CERN httpd

Source: Wikipedia, the free encyclopedia.

CERN httpd
Original author(s)Tim Berners-Lee,
Ari Luotonen,
Henrik Frystyk Nielsen
Developer(s)CERN / World Wide Web Consortium
Initial release24 December 1990; 33 years ago (1990-12-24)
Final release
3.0A / 15 July 1996; 27 years ago (1996-07-15)[1]
TypeWeb server, proxy server
LicenseMIT Copyright Statement with acknowledgement to CERN

CERN httpd (later also known as W3C httpd) is an early, now discontinued,

C, it was the first web server


This NeXT Computer used by Tim Berners-Lee at CERN became the world's first web server

CERN httpd was originally developed on a NeXT Computer running NeXTSTEP, and was later ported to other Unix-like operating systems, OpenVMS and systems with unix emulation layers, e.g. OS/2 with emx+gcc. It could also be configured as a web proxy server.[1] Version 0.1 was released in June 1991.[3] In August 1991, Berners-Lee announced in the

FTP site.[4][5]

The server was presented on the Hypertext 91 conference in San Antonio and was part of the CERN Program Library (CERNLIB).[4][7]

Later versions of the server are based on the libwww library.[2] The development of CERN httpd was later taken over by World Wide Web Consortium (W3C), with the last release being version 3.0A of 15 July 1996.[1] From 1996 onwards, W3C focused on the development of the Java-based Jigsaw server.[8]

The initial version was

public domain software; the last one was under an MIT License.[9]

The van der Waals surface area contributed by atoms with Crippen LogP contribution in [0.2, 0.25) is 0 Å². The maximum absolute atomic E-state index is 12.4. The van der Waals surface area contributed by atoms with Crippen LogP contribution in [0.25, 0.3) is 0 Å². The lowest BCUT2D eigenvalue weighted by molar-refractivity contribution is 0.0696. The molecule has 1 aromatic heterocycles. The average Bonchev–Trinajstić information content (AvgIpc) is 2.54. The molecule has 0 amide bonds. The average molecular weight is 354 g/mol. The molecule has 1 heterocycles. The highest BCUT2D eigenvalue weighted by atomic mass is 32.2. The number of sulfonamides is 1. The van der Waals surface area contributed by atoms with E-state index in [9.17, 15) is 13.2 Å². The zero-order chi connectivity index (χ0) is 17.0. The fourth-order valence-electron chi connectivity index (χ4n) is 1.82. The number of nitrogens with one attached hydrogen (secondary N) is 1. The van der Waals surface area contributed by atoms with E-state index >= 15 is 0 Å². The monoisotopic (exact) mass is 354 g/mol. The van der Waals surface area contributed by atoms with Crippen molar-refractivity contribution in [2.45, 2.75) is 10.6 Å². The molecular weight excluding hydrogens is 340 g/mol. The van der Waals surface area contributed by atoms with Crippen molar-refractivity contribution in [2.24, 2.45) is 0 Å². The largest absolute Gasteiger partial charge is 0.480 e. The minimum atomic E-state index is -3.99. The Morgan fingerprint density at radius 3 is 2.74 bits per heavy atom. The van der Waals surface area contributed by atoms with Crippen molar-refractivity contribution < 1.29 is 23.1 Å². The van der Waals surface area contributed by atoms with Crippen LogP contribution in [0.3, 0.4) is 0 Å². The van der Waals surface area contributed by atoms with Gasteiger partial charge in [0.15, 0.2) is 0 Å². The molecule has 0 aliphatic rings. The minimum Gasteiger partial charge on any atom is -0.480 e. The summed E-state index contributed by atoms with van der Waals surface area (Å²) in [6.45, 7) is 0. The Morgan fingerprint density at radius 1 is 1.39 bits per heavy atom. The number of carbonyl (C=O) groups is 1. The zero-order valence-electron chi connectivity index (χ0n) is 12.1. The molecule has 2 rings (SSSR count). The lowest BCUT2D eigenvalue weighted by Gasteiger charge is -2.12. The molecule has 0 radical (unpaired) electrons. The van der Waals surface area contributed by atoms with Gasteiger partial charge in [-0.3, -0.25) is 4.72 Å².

See also


  1. ^ a b c d Official CERN httpd page
  2. ^ a b Kahan, José (5 August 1999). "Why Libwww?". World Wide Web Consortium. Retrieved 15 June 2010.
  3. ^ Change History for httpd
  4. ^ a b Stewart, Bill. "Tim Berners-Lee, Robert Cailliau, and the World Wide Web – Web development". Living Internet. Retrieved 26 July 2010.
  5. ^ Tim Berners Lee (20 August 1991). "WorldWideWeb wide-area hypertext app available". CERN. Retrieved 15 November 2021.
  6. ^ "W3C Open Source Software – CERN Server". World Wide Web Consortium. Archived from the original on 11 February 2012. Retrieved 23 January 2011.
  7. ^ Robert Cailliau (21 July 2010). "A Short History of the Web". NetValley. Retrieved 21 July 2010.
  8. ^ Baird-Smith, Anselm (April 1996). "W3C Activity: The CERN server". World Wide Web Consortium. Archived from the original on 13 February 2012. Retrieved 21 July 2010.
  9. ^ The birth of the web Licensing the web on (2014, archived)

External links